Mr CHARLES CASUSCELLI (Strathfield) [5.24 p.m.]: I have noticed that a tradition seems to be forming in this House of bragging about something in one's electorate.
Mr Ray Williams: No.
Mr CHARLES CASUSCELLI: I am sorry, but I have seen it happening. This afternoon I am going to brag about a club in my electorate and issue a challenge to a number of people from my side of politics including the Premier, the Treasurer, and members representing the electorates of Newcastle, Charlestown and Penrith. Up until now I have kept silent about a treasure in the Strathfield electorate but I can remain silent no longer. It may seem strange that an Italian would develop affection for a cricket club as Italians are not renowned cricket players, but as an Italian I admire longevity and tradition.
The Western Suburbs District Cricket Club, which has 117 years of history and tradition, has now attracted my attention and my affection after I attended a presentation night to celebrate its 117th year of cricket. Many people would not know that the Western Suburbs Cricket Club is the home of current Australian cricket captain Michael Clarke. Michael Clarke attended on the night and I thought I would be a bit cheeky and give him some words of advice since he has recently been married. Having been married 32 years, I thought I would be in a position to give him some advice on the subject. I said two things to him.
ACTING-SPEAKER (Mr Gareth Ward): Order! The member for Strathfield will not mislead the House.
Mr CHARLES CASUSCELLI: I promise this is true. I said to him, "Michael, you have to love them to death." He looked at me and said, "Yes." I said, "Secondly, you have to do as you are told." I am not sure whether it is appropriate for me to tell the House how he responded but, to hell with it, I will do so. He said, "I have been married a couple of weeks and I know that already." I thought I was on a winner. I went back to my seat and told my wife what I had just done. She looked at me in the way in which my wife normally does. The member for Hawkesbury would know what happens.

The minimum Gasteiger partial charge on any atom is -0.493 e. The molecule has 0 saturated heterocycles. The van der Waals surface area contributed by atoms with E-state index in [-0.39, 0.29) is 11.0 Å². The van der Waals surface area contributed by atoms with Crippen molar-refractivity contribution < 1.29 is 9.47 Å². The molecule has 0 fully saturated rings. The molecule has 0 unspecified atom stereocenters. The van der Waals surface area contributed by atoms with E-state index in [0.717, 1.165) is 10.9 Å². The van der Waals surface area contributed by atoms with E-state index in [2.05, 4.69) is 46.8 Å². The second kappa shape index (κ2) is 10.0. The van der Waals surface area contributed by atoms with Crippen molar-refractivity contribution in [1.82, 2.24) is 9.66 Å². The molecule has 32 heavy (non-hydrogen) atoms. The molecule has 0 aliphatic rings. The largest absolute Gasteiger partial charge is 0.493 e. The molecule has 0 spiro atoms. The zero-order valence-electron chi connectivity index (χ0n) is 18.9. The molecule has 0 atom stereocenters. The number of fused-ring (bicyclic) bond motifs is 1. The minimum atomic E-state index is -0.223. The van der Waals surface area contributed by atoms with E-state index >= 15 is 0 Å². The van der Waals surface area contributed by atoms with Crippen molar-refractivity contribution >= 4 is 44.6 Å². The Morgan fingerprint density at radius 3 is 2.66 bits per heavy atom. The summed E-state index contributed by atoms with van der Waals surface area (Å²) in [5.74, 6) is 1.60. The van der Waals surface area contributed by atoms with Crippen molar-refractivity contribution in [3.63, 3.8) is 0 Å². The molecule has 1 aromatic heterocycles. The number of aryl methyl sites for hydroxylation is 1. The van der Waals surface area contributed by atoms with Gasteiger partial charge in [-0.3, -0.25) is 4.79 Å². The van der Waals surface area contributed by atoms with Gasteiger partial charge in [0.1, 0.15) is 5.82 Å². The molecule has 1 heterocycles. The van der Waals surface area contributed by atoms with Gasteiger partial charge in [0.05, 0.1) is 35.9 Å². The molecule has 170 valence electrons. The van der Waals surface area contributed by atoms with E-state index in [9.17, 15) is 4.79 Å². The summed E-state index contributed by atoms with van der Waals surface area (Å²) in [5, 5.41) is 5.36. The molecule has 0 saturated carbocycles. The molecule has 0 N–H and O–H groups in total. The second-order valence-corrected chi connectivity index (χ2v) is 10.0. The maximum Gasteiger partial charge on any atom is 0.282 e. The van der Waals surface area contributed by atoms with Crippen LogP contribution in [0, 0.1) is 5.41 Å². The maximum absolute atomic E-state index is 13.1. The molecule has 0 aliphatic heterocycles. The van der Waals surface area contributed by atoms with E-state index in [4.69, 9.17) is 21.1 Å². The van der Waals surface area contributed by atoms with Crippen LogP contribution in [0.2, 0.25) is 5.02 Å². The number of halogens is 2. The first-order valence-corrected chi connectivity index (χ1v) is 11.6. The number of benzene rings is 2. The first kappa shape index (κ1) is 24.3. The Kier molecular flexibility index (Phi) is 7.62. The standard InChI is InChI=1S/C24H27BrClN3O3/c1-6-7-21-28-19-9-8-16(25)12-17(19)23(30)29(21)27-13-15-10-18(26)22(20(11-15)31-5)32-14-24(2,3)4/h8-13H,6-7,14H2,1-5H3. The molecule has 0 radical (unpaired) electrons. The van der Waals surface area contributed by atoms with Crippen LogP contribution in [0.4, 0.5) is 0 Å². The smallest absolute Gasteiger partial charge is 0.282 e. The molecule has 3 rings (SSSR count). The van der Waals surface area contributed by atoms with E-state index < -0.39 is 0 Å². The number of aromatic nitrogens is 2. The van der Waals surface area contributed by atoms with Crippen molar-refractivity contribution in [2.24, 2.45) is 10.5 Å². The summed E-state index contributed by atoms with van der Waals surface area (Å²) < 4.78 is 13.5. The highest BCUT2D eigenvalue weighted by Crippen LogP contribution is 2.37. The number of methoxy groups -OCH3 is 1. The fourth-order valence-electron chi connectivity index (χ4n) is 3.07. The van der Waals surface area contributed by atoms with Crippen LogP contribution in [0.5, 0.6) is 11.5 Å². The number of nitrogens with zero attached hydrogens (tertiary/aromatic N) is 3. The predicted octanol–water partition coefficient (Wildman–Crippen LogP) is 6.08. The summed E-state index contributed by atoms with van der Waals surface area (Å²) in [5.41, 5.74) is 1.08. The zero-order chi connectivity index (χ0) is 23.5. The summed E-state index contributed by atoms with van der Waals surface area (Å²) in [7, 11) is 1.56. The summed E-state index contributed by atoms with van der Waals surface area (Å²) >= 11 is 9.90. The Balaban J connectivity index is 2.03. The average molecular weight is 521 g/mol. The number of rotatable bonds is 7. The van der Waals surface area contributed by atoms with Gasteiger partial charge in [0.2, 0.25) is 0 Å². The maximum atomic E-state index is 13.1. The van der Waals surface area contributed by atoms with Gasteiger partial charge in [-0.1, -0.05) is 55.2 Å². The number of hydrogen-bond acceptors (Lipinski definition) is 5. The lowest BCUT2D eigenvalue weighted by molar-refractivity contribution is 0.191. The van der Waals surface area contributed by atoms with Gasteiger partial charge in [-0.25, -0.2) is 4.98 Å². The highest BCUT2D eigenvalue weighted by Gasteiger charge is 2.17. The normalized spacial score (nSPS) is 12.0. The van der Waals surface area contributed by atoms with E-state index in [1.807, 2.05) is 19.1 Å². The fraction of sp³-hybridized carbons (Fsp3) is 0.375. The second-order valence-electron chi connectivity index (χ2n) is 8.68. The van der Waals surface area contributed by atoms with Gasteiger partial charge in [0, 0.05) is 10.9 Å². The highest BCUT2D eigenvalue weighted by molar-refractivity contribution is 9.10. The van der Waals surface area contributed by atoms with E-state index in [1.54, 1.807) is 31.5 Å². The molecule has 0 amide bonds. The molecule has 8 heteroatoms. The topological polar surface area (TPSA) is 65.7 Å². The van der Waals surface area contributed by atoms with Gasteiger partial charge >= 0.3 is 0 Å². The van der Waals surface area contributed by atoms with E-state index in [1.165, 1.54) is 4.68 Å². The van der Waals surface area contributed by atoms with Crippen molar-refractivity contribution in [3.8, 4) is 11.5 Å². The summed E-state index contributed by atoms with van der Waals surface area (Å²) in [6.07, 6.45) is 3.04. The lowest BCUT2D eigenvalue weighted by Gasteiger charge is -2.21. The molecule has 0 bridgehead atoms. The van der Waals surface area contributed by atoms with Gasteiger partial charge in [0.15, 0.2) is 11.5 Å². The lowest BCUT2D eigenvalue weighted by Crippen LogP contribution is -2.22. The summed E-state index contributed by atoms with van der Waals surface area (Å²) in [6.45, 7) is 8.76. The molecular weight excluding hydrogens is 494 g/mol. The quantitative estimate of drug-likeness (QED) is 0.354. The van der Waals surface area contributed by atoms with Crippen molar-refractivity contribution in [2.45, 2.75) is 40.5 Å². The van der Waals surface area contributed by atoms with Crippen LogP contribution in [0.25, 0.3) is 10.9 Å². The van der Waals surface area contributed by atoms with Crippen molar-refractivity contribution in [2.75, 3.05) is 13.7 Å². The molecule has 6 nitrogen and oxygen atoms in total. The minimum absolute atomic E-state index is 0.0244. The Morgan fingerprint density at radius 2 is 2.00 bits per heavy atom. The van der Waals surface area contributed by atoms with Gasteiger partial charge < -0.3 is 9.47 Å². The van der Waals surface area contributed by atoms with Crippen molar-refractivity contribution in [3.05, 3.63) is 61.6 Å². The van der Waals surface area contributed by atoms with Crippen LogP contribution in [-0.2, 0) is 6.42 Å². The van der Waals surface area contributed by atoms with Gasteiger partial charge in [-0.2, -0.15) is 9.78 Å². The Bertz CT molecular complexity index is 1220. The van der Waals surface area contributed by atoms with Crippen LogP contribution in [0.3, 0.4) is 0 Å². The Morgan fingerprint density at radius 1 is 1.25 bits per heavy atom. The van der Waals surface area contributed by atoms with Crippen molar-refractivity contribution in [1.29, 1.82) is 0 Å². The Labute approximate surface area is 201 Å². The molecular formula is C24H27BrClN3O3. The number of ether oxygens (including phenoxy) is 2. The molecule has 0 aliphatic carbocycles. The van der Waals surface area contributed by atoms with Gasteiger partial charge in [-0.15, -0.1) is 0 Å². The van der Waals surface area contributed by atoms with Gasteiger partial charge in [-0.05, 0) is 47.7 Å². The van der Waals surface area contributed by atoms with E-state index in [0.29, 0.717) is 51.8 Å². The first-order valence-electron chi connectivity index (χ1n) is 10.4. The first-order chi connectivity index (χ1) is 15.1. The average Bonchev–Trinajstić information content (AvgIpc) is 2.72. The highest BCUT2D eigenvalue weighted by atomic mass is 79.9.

Mr Ray Williams: She doesn't look at me.
Mr CHARLES CASUSCELLI: She does not look at the member for Hawkesbury in that way. My wife said, "What advice did you give Michael Clarke?" I told her what I had said. She looked at me and said that I should listen to my own advice. I kept quiet for the rest of the night. Let me give members a brief history of this wonderful club. The Western Suburbs District Cricket Club has had the honour of producing three Australian captains, dating back to Warren Bardsley in 1926. Warren played grade cricket from 1898 to 1933. He played 291 innings, scoring 12,116 runs. That is the third highest number of runs in grade cricket today. The club also produced Bob Simpson, OBE, who played between 1963 and 1978. And of course today it has Michael Clarke. I challenge the Premier and all other members to look at their electorates and to tell me whether they have a cricket club that has produced three Australian cricket captains. I say to the member for Newcastle that I think it is worth bragging about.
Mr Tim Owen: It definitely is.
Mr CHARLES CASUSCELLI: The highlight of the evening was seeing young men and women win awards for their outstanding contributions to the local community. What touched me was the genuine affection between the elders of the club—those who have been around for two, three, or four decades—who were mentoring a new generation of cricket players. It struck me that the elders of the club felt they had an obligation to provide leadership for the young talent. The respect that the young players have for those who for decades have proven themselves in the history of the club did not escape my attention. The highlight on the night was when Alan Davidson, who played 44 test matches, scoring 1,328 runs, with a batting average of 24.59, spoke about leadership in the game and in the community.
Something he said drew applause and laughter in equal measure. He said, "Being Australian cricket captain is the highest office in the land." Then he reflected on what he had said and continued, "No, that can't be right. The Prime Minister's office has got to be higher." He again reflected on what he said and continued, "No, I think the cricket captain is the highest office in the land because at least he is honest." I acknowledge the president of the club, John Hardgrove, the secretary, Wendy Stead, and the treasurer, Ian Willis. I extend my thanks to the sponsors of the evening, the Wests Ashfield Leagues Club, Mannatech, Triforce Sports and Activate Cricket Centre. The Western Suburbs District Cricket Club will go from strength to strength. I commend its members for their contribution to the community by developing our youth.